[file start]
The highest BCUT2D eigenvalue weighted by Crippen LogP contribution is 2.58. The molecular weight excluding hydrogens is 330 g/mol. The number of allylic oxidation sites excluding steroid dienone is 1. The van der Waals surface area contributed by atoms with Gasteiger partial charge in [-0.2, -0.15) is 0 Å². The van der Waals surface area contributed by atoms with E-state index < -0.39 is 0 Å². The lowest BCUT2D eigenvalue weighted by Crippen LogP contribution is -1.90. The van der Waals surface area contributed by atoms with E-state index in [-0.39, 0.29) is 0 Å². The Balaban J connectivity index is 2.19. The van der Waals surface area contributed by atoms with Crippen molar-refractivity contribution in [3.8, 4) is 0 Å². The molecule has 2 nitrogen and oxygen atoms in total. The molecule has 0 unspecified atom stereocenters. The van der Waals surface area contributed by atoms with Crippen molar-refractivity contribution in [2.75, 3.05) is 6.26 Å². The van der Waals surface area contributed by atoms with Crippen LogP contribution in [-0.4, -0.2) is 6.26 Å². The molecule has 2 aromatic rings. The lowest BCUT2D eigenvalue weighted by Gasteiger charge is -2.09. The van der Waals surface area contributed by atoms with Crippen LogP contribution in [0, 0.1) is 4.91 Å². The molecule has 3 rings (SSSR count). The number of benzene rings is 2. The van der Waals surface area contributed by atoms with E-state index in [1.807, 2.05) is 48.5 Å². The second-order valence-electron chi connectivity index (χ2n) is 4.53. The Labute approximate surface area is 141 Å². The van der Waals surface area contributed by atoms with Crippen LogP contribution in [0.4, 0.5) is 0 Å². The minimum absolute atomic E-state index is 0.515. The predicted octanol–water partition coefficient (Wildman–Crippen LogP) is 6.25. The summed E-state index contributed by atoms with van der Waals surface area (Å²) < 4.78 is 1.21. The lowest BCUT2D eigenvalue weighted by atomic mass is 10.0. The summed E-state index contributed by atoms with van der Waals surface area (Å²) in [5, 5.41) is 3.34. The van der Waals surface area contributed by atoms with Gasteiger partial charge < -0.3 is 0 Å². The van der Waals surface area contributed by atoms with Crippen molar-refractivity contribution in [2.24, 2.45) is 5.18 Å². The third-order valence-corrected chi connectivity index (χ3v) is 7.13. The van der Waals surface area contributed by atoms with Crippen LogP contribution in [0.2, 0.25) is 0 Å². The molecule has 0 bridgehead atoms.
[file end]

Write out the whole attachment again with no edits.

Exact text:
The highest BCUT2D eigenvalue weighted by Crippen LogP contribution is 2.58. The molecular weight excluding hydrogens is 330 g/mol. The number of allylic oxidation sites excluding steroid dienone is 1. The van der Waals surface area contributed by atoms with Gasteiger partial charge in [-0.2, -0.15) is 0 Å². The van der Waals surface area contributed by atoms with E-state index < -0.39 is 0 Å². The lowest BCUT2D eigenvalue weighted by Crippen LogP contribution is -1.90. The van der Waals surface area contributed by atoms with E-state index in [-0.39, 0.29) is 0 Å². The Balaban J connectivity index is 2.19. The van der Waals surface area contributed by atoms with Crippen molar-refractivity contribution in [3.8, 4) is 0 Å². The molecule has 2 nitrogen and oxygen atoms in total. The molecule has 0 unspecified atom stereocenters. The van der Waals surface area contributed by atoms with Crippen molar-refractivity contribution in [2.75, 3.05) is 6.26 Å². The van der Waals surface area contributed by atoms with Crippen LogP contribution in [-0.4, -0.2) is 6.26 Å². The molecule has 2 aromatic rings. The lowest BCUT2D eigenvalue weighted by Gasteiger charge is -2.09. The van der Waals surface area contributed by atoms with Crippen LogP contribution in [0, 0.1) is 4.91 Å². The molecule has 3 rings (SSSR count). The number of benzene rings is 2. The van der Waals surface area contributed by atoms with E-state index in [1.807, 2.05) is 48.5 Å². The second-order valence-electron chi connectivity index (χ2n) is 4.53. The Labute approximate surface area is 141 Å². The van der Waals surface area contributed by atoms with Crippen LogP contribution in [0.4, 0.5) is 0 Å². The minimum absolute atomic E-state index is 0.515. The predicted octanol–water partition coefficient (Wildman–Crippen LogP) is 6.25. The summed E-state index contributed by atoms with van der Waals surface area (Å²) < 4.78 is 1.21. The lowest BCUT2D eigenvalue weighted by atomic mass is 10.0. The summed E-state index contributed by atoms with van der Waals surface area (Å²) in [5, 5.41) is 3.34. The van der Waals surface area contributed by atoms with Gasteiger partial charge < -0.3 is 0 Å². The van der Waals surface area contributed by atoms with Crippen molar-refractivity contribution in [2.24, 2.45) is 5.18 Å². The third-order valence-corrected chi connectivity index (χ3v) is 7.13. The van der Waals surface area contributed by atoms with Crippen LogP contribution in [0.2, 0.25) is 0 Å². The molecule has 0 bridgehead atoms.